When parents have a home that they would like to one day pass to their children, they may worry about the logistics of this process. It is safe to say that creating an estate plan is the best way to ensure children will one way receive the assets and property that the parents wish to give them. However, within estate planning, there are multiple ways to do this—whether including it in a will for the children to receive upon the individual’s passing or gifting the funds from selling the property. Below are various options on how to pass property onto children—along with the various legal and tax implications of each choice.
Giving a House to Heirs in a Will
The most common way that individuals will leave property to family, especially children, is to bequeath the assets in a will. In doing this, the parents would write in the will that the children are to be given the house after the death of the last parent. One benefit of including property, like a house, in the will is that children will be given the property on a stepped-up basis. This means the property’s value is adjusted to its fair market value and reduces the capital gains tax owed by the beneficiary. However, the beneficiary may still be liable for estate taxes, unlike if the property is gifted in a trust.
Gifting the Property to Children in a Trust
Some parents would rather be able to give their children more money, rather than property after they pass away. The best way to do this is to create a revocable trust rather than leaving the property to the children in the will. In this case, after the parents die, the property is sold, and the funds from the sale are given to the children. For example, the parents would create a revocable trust and name a trustee. Once the parents passed away, the trustee would then sell the property and then the funds from the sale would be given to the listed beneficiaries.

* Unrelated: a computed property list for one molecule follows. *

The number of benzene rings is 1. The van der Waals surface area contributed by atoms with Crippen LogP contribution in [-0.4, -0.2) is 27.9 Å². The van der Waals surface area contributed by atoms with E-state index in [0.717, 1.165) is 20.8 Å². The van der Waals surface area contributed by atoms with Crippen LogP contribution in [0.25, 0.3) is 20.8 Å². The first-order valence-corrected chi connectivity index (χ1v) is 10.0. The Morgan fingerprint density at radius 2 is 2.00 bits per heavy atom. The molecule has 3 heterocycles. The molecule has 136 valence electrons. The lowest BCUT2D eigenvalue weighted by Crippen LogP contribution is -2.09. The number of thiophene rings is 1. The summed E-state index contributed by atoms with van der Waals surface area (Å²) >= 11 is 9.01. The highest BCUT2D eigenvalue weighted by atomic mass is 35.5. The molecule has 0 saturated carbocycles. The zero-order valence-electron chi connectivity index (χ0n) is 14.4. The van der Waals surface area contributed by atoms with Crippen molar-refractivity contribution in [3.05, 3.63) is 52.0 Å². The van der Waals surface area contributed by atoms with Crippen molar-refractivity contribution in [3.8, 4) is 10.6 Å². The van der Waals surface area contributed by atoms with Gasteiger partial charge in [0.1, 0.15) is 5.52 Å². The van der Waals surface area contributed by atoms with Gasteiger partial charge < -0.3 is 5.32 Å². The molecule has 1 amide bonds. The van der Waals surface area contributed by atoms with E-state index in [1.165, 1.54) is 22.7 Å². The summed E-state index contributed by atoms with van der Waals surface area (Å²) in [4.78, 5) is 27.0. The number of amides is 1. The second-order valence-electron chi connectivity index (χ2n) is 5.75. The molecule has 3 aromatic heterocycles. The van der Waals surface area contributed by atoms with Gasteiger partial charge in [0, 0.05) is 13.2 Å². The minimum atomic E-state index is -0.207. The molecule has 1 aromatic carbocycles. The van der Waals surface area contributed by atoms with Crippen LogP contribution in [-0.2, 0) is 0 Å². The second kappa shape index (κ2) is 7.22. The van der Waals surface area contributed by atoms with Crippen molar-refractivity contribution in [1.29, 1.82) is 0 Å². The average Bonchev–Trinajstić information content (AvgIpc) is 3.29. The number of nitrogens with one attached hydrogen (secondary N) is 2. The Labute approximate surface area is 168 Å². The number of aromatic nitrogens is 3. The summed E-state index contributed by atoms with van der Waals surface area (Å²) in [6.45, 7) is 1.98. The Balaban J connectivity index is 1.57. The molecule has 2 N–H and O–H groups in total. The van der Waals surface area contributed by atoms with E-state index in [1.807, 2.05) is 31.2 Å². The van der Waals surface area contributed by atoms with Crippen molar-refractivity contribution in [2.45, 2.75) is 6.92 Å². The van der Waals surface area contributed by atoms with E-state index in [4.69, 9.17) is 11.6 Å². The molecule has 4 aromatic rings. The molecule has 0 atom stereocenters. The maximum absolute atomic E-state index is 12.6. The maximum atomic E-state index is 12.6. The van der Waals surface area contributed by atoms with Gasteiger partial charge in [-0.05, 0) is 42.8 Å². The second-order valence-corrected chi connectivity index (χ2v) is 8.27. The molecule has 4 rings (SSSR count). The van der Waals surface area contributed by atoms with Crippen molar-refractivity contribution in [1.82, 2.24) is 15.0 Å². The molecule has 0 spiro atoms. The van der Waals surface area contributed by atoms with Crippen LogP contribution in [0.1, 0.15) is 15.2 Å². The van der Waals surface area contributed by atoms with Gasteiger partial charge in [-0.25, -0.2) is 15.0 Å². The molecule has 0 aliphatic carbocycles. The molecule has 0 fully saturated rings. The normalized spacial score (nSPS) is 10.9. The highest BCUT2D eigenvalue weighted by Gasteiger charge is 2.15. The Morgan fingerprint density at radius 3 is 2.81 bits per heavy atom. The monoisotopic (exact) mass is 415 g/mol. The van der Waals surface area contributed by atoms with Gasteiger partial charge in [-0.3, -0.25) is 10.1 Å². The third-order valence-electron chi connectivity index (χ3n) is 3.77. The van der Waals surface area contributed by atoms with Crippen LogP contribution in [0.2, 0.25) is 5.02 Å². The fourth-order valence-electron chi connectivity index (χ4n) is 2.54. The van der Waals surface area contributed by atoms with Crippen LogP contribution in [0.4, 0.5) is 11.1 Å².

There are multiple benefits to this strategy. First, it avoids the estate and capital gains tax implications. And by selling the property, it can also reduce the chance of fighting amongst siblings—for example, if more than one sibling wants to live in the house, or if there is disagreement about selling the property or not.
Deciding how property will be left to children is an important decision—because of this, it is critical to speak with a knowledgeable estate planning attorney when going through this process.
Contact a Houston Estate Planning Attorney
If you or a loved one needs help crafting an estate plan, contact the Houston estate planning attorneys at McCulloch & Miller, PLLC. Our knowledgeable attorneys have decades of experience creating estate plans for Texans and their families. We will work with you to ensure your estate plan meets your family’s needs and wishes—no matter how complex the situation. To schedule a consultation and to speak with one of our attorneys, give us a call today at 713-333-8900.